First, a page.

• Systems charged with more than 50 pounds of refrigerant must use an option that is less than 150 GWP
  • New refrigerant sales with less than 50 pounds of refrigerant must use an option that is less than 1,500 GWP

But California is not alone in these initiatives; there are currently 25 states in the U.S. Climate Alliance which have vowed to follow its lead.

Since natural refrigerants are among a very small list of viable options capable of meeting the above criteria, the commercial refrigeration industry is likely to see an increase in system architectures designed to utilize natural options. These include centralized architectures for larger-charge systems and distributed (or micro-distributed) options for smaller-charged system types.

Leading natural refrigerants

When we think of natural refrigerants in commercial refrigeration, we are typically referring to R-744 (CO2 aka carbon dioxide), R-290 (refrigerant-grade propane) and R-744 (ammonia). Let’s look at their unique characteristics and how they can be effectively utilized.

CO2 has proved very effective in both low- and medium-temperature applications and is typically found in centralized systems such as secondary, cascade and transcritical booster. Having been successfully deployed in commercial and industrial applications in Europe for nearly two decades, it has made significant inroads in North America in recent years.

CO2 is not a retrofit refrigerant and is intended for use only in new systems. System designers, operators and technicians need to be aware of CO2’s unique characteristics, particularly its low critical point, high operating pressures and standing pressure (power outage) considerations. It has a GWP of 1, which puts it in an elite class of environmentally friendly options.

Propane continues to experience a global resurgence as a viable, efficient and very low-GWP refrigerant choice. Its high flammability has traditionally limited system charges to 150g, which is why today it’s found primarily in stand-alone systems that operate efficiently with a low refrigerant charge — such as integrated display cases often utilized in micro-distributed applications. In Europe and abroad, the International Electrotechnical Commission (IEC) recently raised its charge limit to 500g; the U.S. conservatively remains at 150g. Also, propane is not a retrofit option and is intended for new systems designed specifically for its use.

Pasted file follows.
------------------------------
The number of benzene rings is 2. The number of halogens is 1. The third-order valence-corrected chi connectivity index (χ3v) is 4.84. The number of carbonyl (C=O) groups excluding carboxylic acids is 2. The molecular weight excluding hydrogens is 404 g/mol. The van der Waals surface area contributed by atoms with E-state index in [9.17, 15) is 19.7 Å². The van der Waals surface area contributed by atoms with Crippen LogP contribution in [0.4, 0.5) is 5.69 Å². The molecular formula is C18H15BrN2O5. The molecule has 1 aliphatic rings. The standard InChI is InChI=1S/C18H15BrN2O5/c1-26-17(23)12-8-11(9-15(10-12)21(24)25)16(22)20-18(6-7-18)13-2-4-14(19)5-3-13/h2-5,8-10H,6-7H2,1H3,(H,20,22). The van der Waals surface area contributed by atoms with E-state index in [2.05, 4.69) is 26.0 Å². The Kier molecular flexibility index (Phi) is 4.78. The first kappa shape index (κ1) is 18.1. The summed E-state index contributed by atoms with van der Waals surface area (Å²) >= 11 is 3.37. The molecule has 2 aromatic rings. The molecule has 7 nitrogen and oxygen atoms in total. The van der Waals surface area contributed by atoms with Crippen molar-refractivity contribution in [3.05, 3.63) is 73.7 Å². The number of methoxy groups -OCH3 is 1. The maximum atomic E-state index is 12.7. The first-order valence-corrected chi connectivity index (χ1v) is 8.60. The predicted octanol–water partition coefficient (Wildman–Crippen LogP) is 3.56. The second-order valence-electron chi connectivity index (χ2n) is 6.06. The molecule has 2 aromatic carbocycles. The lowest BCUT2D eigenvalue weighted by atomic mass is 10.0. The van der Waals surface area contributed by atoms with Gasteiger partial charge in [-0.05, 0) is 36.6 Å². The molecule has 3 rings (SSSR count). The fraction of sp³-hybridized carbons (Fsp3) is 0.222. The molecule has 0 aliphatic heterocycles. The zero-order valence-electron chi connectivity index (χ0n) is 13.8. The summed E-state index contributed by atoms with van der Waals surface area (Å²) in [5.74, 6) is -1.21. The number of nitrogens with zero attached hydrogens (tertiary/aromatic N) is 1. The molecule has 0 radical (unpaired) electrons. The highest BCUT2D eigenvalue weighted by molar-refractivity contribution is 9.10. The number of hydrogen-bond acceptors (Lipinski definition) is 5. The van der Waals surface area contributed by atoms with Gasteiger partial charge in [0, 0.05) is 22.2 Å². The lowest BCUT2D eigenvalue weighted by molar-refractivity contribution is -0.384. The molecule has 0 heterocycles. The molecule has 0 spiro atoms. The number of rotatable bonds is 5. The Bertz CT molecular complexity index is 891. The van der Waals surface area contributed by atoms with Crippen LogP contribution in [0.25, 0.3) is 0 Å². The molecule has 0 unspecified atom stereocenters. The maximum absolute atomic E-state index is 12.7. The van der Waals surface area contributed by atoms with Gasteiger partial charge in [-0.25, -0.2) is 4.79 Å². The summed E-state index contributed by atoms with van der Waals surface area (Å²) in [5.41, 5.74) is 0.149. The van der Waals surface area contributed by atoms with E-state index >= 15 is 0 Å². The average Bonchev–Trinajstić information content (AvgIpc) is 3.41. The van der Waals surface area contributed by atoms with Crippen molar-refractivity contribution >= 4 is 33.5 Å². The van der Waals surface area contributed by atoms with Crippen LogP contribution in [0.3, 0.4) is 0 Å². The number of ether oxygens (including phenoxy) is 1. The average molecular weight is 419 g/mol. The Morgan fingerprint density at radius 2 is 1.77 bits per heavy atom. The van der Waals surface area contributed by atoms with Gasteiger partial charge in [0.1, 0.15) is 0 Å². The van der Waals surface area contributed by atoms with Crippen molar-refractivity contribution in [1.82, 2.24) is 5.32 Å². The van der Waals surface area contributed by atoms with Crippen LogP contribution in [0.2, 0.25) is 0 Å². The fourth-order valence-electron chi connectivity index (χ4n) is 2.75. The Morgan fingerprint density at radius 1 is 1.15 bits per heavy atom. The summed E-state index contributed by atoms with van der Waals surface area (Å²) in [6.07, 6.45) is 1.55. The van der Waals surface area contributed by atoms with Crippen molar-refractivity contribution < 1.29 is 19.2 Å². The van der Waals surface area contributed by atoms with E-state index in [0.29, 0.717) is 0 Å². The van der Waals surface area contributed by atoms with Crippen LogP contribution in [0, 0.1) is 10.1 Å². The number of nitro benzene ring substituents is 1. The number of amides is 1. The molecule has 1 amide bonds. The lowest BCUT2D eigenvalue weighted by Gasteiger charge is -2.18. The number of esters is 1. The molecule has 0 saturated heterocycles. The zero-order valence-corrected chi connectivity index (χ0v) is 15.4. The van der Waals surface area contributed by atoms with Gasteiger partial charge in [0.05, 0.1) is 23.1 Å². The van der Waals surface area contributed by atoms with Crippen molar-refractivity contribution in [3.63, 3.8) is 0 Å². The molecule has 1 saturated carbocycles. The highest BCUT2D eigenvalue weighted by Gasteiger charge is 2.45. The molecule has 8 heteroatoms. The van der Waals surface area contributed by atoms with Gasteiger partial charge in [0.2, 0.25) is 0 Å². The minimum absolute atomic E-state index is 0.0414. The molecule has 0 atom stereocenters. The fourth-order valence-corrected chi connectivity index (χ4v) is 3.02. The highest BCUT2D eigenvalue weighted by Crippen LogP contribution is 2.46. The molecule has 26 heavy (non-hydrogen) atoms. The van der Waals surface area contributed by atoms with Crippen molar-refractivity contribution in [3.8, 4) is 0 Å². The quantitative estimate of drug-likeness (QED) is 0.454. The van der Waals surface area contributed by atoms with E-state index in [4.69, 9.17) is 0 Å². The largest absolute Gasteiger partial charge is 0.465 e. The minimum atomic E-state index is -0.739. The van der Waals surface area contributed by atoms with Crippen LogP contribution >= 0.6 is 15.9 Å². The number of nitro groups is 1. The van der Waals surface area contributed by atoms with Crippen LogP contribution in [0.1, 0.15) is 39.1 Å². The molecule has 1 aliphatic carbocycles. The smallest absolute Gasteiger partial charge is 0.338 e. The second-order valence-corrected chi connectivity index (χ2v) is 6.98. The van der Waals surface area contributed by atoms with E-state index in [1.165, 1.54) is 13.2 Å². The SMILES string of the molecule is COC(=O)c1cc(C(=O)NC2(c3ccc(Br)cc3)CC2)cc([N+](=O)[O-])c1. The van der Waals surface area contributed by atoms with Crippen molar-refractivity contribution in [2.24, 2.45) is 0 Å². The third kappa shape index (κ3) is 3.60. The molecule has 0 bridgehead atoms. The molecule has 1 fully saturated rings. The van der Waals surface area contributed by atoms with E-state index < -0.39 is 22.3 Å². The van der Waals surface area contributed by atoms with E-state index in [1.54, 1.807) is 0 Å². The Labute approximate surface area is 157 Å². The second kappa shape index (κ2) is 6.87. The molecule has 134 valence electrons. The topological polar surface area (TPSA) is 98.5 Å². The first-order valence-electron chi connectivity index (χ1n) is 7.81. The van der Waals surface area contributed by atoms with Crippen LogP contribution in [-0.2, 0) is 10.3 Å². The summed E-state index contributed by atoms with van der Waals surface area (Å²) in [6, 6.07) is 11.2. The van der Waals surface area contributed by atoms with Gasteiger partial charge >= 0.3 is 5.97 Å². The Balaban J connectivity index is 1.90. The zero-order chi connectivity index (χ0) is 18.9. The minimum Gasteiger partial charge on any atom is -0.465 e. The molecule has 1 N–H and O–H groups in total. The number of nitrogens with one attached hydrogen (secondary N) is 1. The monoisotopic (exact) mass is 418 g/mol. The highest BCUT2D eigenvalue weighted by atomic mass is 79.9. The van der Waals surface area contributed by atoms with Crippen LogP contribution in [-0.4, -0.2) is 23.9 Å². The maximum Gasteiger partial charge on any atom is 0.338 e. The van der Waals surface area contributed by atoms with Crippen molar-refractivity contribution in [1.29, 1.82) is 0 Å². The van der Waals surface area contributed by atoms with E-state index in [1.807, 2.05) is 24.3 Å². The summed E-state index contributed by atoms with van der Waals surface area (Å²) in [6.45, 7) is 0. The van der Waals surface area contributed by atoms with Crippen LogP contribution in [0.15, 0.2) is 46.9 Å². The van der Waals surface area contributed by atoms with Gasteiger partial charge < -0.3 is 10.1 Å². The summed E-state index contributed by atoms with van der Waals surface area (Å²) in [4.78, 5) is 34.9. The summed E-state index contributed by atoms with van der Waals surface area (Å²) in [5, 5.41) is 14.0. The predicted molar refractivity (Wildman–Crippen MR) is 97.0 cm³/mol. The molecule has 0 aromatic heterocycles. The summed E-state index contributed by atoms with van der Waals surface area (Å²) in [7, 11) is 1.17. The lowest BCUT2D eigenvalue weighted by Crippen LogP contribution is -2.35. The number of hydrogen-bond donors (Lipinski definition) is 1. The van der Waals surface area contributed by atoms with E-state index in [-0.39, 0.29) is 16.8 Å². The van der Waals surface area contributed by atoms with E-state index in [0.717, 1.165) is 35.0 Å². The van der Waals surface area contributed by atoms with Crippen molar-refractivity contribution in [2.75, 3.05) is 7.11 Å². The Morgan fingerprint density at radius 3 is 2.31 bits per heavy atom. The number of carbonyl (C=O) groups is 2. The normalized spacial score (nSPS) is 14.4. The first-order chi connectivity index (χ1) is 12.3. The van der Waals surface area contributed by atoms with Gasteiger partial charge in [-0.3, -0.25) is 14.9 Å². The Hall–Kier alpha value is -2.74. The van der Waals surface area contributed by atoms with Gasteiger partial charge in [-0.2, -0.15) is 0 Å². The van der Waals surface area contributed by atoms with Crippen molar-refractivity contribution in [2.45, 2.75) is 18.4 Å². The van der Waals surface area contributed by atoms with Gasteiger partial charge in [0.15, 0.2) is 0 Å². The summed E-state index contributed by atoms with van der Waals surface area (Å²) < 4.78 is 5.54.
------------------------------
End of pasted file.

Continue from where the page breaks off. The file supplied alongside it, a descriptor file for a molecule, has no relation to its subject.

With its superior thermodynamic properties, ammonia was a logical first choice for early refrigeration systems. However, its toxicity requires careful adherence to safe application procedures to ensure operator safety and customer well-being. Traditionally, it has been used in industrial, process cooling, cold storage and ice rink applications. Most recently, ammonia has been introduced into commercial applications via cascade systems that utilize lower refrigerant charges and isolate the ammonia circuit away from occupied spaces.

System controls to support natural refrigerant architectures

Because of the unique properties in these emerging natural refrigerant architectures, system controls are even more essential to ensuring efficient operation, troubleshooting and servicing. Generally, the controls are loosely coupled to the refrigeration architecture, often following either a centralized or distributed approach.

However, the expanding variety of natural refrigeration systems can also pose new challenges for operators trying to maintain controls consistency or access a unified view across different systems. Here, a supervisory system — with its ability to integrate different devices into a common user interface — ensures that all stakeholders can quickly and easily evaluate each refrigeration system. 

As regulations continue to evolve and natural refrigerant systems gain more acceptance, Emerson is prepared to help equipment manufacturers, system designers and end users utilize these very low-GWP alternatives in the development of efficient, user-friendly and economically viable refrigeration systems.